Burkina Faso - Country Commercial Guide
Business Travel
Last published date:

Business Customs

Business is conducted very formally in Burkina Faso.  Greetings and titles are part of the formalities.  No verbal transaction between two people takes place unless greetings have been exchanged, including the shaking of hands.  It is polite to greet an official or send correspondence using a title rather than a proper name.  Proper attire for men is suit and tie regardless of the weather.   Business cards are normally exchanged in initial meetings.  Establishing a personal relationship with business partners is a critical factor in the successful negotiation of major projects, government procurement, or in developing long-term business relationships.

Most business transactions are still conducted face-to-face.  Meetings may involve a large number of people who speak formally and at length on a given subject.  Organizational hierarchies are widely respected and accomplishing a task or getting information quickly requires knowing the appropriate person to approach.

Travel Advisory

There is a travel warning currently in effect for travel to Burkina Faso, which is Level 4: Do Not Travel. .  Visitors can consult this warning at the State Department’s advisory website.  Visitors are also encouraged to enroll their trip with the Embassy using the Smart Traveler Enrollment Program (STEP) at travel.state.gov.

Visa Requirements

Visas and proof of yellow fever inoculations are required for entry.  A valid U.S. passport is required for a visa application, and the application process costs USD 140 for a standard five-year, multiple entry visa.

U.S. companies that require travel of foreign businesspersons to the United States should be advised that security evaluations are handled via an interagency process.  Visa applicants should go to the following links:

State Department Visa Website
United States Visas.gov
U.S. Embassy in Burkina Faso (Visas)


Burkina Faso is a member of the West African Monetary and Economic Union (WAEMU), which is also headquartered in Ouagadougou, and its currency is the Community of Francophone Africa (CFA) Franc.  The CFA Franc, backed by the French treasury, trades at a fixed rate with the Euro, and is fully convertible.


Telephone and internet service providers are relatively reliable, but the cost of utilities is high and speeds can be slow.   Hotel Wi-Fi is not always available and may be spotty even at the most prominent business hotels.  A number of cyber cafes are located in Ouagadougou and increasingly in secondary cities.  Cellular service is widely used throughout the country, and prepaid cards can be bought at kiosks throughout the country.  International calls to most countries can be dialed directly.  The country code for Burkina Faso is +226.


Ouagadougou’s international airport is served by several weekly domestic and international flights.  Public transportation, even in the capital, is unreliable since buses and taxis are in poor condition.  Rental cars and all-terrain vehicles are expensive but available, usually at hotels that cater to businesspeople and tourists.  Two passenger trains leave Ouagadougou each week for Cote d’Ivoire, and freight trains leave daily.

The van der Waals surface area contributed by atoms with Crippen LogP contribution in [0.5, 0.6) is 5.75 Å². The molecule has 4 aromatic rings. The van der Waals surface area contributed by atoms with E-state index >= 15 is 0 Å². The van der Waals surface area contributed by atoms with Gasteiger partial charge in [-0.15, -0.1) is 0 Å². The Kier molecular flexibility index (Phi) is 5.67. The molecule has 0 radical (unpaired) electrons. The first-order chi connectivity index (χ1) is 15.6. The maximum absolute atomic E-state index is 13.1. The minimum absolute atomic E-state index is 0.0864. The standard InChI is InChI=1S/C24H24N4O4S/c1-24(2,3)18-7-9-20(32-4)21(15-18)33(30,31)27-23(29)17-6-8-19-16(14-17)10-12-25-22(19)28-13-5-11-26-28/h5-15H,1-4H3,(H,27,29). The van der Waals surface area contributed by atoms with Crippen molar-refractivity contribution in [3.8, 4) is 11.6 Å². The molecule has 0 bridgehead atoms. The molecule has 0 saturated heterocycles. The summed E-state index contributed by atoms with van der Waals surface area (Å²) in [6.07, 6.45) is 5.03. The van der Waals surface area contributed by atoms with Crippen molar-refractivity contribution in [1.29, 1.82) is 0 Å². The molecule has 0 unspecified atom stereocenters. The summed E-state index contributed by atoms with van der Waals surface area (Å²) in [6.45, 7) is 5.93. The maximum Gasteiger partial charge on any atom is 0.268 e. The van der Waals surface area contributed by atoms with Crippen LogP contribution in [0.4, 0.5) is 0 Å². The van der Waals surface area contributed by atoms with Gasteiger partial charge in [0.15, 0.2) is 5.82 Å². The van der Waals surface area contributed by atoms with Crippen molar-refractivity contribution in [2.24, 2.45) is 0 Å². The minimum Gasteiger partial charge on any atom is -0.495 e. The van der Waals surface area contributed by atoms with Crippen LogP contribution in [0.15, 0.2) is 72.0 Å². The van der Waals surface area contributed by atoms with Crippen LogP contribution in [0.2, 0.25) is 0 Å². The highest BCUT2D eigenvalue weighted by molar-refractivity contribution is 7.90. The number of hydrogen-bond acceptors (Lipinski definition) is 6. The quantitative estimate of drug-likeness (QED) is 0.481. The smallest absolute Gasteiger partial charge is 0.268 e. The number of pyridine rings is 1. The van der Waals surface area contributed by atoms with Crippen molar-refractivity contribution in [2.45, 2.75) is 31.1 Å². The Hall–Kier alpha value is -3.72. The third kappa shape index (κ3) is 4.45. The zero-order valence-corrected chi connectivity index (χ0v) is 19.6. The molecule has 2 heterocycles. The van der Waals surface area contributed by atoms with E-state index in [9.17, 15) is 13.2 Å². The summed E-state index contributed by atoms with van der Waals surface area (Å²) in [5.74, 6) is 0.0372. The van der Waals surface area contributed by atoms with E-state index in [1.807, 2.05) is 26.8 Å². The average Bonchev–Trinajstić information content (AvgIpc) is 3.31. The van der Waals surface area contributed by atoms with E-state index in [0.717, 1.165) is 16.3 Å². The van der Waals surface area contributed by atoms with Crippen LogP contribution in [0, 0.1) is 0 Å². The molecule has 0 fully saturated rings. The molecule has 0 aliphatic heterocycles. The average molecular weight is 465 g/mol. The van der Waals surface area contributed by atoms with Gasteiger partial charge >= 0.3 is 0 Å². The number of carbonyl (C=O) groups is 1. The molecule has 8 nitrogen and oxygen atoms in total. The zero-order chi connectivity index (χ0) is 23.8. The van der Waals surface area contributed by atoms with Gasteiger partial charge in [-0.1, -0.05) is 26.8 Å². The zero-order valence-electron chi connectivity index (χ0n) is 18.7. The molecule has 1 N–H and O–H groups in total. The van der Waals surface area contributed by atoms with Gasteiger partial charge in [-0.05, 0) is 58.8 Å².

Primary roads between main towns in Burkina Faso are paved.  Domestic air service and flights between Africa are relatively limited.  As of 2022, there were several airlines servicing the capital city, Ouagadougou, with approximately 50 commercial flights per week, including Air France, Ethiopian Airlines, Brussels Airlines, Turkish Airlines, Asky Airlines, Air Maroc, Air Algerie, Air Cote d’Ivoire, Air Burkina, among others


French is Burkina Faso’s official language.  Some well-traveled businesspersons and government officials are proficient in English, but most are not.  The local language, Moore, is widely spoken in Ouagadougou, with Dioula being widely spoken in Bobo-Dioulasso.


Local medical services are limited.  Unwashed fruits and vegetables and undercooked meats are not safe to eat.  Tap water is not potable.  Bottled mineral water is available at hotels, restaurants, and some retail shops.  Chloroquine-resistant malaria is prevalent in Burkina Faso, and malaria suppressants should be taken prior to arrival in country.  Vaccinations and precautions against other illnesses are recommended for travel in rural areas.

Useful information on medical emergencies abroad, including overseas insurance programs, is provided in the Department of State’s Bureau of Consular Affairs brochure, Medical Information for Americans Traveling Abroad, available via the Bureau of Consular Affairs home page.

Information on vaccinations and other health precautions, such as safe food and water precautions and insect bite protection, may be obtained from the Centers for Disease Control and Prevention’s (CDC’s) hotline for international travelers at 1-877-FYI-TRIP (1-877-394-8747), fax 1-888-CDC-FAXX (1-888-232-3299), or internet at
Travelers’ Health | CDC.

Local Time, Business Hours, and Holidays

Burkina Faso is on GMT.  Many local businesses and government offices close at 3:00 pm and most businesses are closed on Sunday.  The following local and international holidays are observed each year:

January 1: New Year’s Day

January 3:  Popular Uprising

March 8: International Women’s Day

April 18: (Variable): Easter Monday

May 1: International Labor Day

May 26: (Variable): Ascension Day

May 2 (Variable): Aid-El Fitr (Ramadan)

July 9: Eid-Al-Kabir (Tabaski)(variable)

August 5: Independence Day

August 15: Assumption

October 8 (TBD): Mouloud ((Variable):

November 1: All Saints’ Day

December 12: Proclamation of Independence/National Day

December 26: Christmas Day (observed Sunday, December 25)

Travel Related Web Resources